Document Type Doctoral Thesis Author Rimer, Suvendi Chinnappen email@example.com URN etd-03162012-123800 Document Title Energy efficient communication models in wireless sensor and actor networks Degree PhD(Eng) Department Electrical, Electronic and Computer Engineering Supervisor
Advisor Name Title Dr G P Hancke Co-Supervisor Prof G P Hancke Supervisor Keywords
- wireless sensor networks
- small world networks
- node longevity
- network lifetime
- energy efficiency
- mobile sink path
- info-gap decision theory
- wireless sensor actor networks
- mobile nodes
Date 2012-04-23 Availability unrestricted AbstractSensor nodes in a wireless sensor network (WSN) have a small, non-rechargeable power supply. Each message transmission or reception depletes a sensor node’s energy. Many WSN applications are ad-hoc deployments where a sensor node is only aware of its immediate neighbours. The lack of a predefined route path and the need to restrict the amount of communication that occurs within the application area impose constraints on WSNs not prevalent in other types of networks.
An area of active research has been how to notify the central sink (or monitoring hub) about an event in real-time by utilising the minimum number of messages to route a message from a source node to the destination sink node. In this thesis, strategies to limit communication within a WSN application area, while ensuring that events are reported on and responded to in real-time, is presented.
A solution based on modelling a WSN as a small world network and then transmitting an initialisation message (IM) on network start-up to create multiple route paths from any sensor node to one or more sinks is proposed. The reason for modelling a WSN as a small world network is to reduce the number of nodes required to re-transmit a message from a source sensor node to a sink. The purpose of sending an IM at network start-up is to ensure that communication within the WSN is minimised.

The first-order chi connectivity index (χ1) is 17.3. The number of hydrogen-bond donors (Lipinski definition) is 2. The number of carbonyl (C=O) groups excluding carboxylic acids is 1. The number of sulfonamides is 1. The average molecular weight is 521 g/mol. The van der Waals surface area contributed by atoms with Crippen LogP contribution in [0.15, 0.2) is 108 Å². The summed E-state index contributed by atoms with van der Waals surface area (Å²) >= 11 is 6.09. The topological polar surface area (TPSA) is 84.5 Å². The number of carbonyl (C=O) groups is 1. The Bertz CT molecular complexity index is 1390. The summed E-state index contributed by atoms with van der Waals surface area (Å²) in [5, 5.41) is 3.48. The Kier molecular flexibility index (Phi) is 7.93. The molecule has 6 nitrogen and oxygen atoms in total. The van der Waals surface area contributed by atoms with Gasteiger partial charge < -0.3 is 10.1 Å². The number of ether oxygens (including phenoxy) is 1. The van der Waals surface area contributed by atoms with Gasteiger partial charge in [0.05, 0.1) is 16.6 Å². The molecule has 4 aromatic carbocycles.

When routing a message to a static sink, the nodes closest to the static sink receive a disproportionate number of messages, resulting in their energy being consumed earlier. The use of mobile sinks has been proposed but to our knowledge no studies have been undertaken on the paths these mobile sinks should follow. An algorithm to determine the optimum path for mobile sinks to follow in a WSN application area is described. The purpose of an optimum path is to allow more equitable usage of all nodes to transfer an event message to a mobile sink.
The idea of using multiple static sinks placed at specific points in the small world model is broadened to include using multiple mobile sinks called actors to move within a WSN application area and respond to an event in real-time. Current coordination solutions to determine which actor(s) must respond to the event result in excessive message communication and limit the real-time response to an event. An info gap decision theory (IGDT) model to coordinate which actor or set of actors should respond to the event is described.
A comparison of the small world routing (SWR) model against routing using flooding and gossiping shows that the SWR model significantly reduces the number of messages transmitted within the network. An analysis of the number of IMs transmitted and received at individual node level shows that prudent selection of the hop count (number of additional nodes required to route a message to sink) to a sink node will result in a reduced number of messages transmitted and received per node within the network. The use of the IGDT model results in a robust decision on the actor(s) chosen to respond to an event even when uncertainty about the location and available energy of other actor(s) exists.
© 2011 University of Pretoria. All rights reserved. The copyright in this work vests in the University of Pretoria. No part of this work may be reproduced or transmitted in any form or by any means, without the prior written permission of the University of Pretoria.
Please cite as follows:
Rimer, SC 2011, Energy efficient communication models in wireless sensor and actor networks, PhD thesis, University of Pretoria, Pretoria, viewed yymmdd < http://upetd.up.ac.za/thesis/available/etd-03162012-123800/ >
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